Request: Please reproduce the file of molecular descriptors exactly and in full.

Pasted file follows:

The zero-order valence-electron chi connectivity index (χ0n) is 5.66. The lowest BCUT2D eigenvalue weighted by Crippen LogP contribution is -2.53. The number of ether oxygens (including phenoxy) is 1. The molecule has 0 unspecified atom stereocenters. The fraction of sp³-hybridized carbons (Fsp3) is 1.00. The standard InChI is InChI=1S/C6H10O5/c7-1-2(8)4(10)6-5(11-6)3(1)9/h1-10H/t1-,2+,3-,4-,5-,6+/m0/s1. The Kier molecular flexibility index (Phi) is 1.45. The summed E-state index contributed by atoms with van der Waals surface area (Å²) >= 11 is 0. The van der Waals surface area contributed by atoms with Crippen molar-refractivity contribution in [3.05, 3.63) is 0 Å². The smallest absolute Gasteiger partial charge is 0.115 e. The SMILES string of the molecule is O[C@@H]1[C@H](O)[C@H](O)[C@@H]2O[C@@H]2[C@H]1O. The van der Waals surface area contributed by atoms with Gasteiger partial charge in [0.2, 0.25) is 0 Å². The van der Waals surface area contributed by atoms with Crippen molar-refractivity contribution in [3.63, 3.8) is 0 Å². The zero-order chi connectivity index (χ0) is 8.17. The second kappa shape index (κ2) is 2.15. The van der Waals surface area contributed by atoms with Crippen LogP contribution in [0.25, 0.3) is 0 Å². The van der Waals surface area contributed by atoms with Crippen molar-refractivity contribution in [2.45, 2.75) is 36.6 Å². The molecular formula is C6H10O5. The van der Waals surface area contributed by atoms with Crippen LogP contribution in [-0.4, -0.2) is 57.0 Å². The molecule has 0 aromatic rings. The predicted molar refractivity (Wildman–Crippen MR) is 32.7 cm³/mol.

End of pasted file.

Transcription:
The zero-order valence-electron chi connectivity index (χ0n) is 5.66. The lowest BCUT2D eigenvalue weighted by Crippen LogP contribution is -2.53. The number of ether oxygens (including phenoxy) is 1. The molecule has 0 unspecified atom stereocenters. The fraction of sp³-hybridized carbons (Fsp3) is 1.00. The standard InChI is InChI=1S/C6H10O5/c7-1-2(8)4(10)6-5(11-6)3(1)9/h1-10H/t1-,2+,3-,4-,5-,6+/m0/s1. The Kier molecular flexibility index (Phi) is 1.45. The summed E-state index contributed by atoms with van der Waals surface area (Å²) >= 11 is 0. The van der Waals surface area contributed by atoms with Crippen molar-refractivity contribution in [3.05, 3.63) is 0 Å². The smallest absolute Gasteiger partial charge is 0.115 e. The SMILES string of the molecule is O[C@@H]1[C@H](O)[C@H](O)[C@@H]2O[C@@H]2[C@H]1O. The van der Waals surface area contributed by atoms with Gasteiger partial charge in [0.2, 0.25) is 0 Å². The van der Waals surface area contributed by atoms with Crippen molar-refractivity contribution in [3.63, 3.8) is 0 Å². The zero-order chi connectivity index (χ0) is 8.17. The second kappa shape index (κ2) is 2.15. The van der Waals surface area contributed by atoms with Crippen LogP contribution in [0.25, 0.3) is 0 Å². The van der Waals surface area contributed by atoms with Crippen molar-refractivity contribution in [2.45, 2.75) is 36.6 Å². The molecular formula is C6H10O5. The van der Waals surface area contributed by atoms with Crippen LogP contribution in [-0.4, -0.2) is 57.0 Å². The molecule has 0 aromatic rings. The predicted molar refractivity (Wildman–Crippen MR) is 32.7 cm³/mol.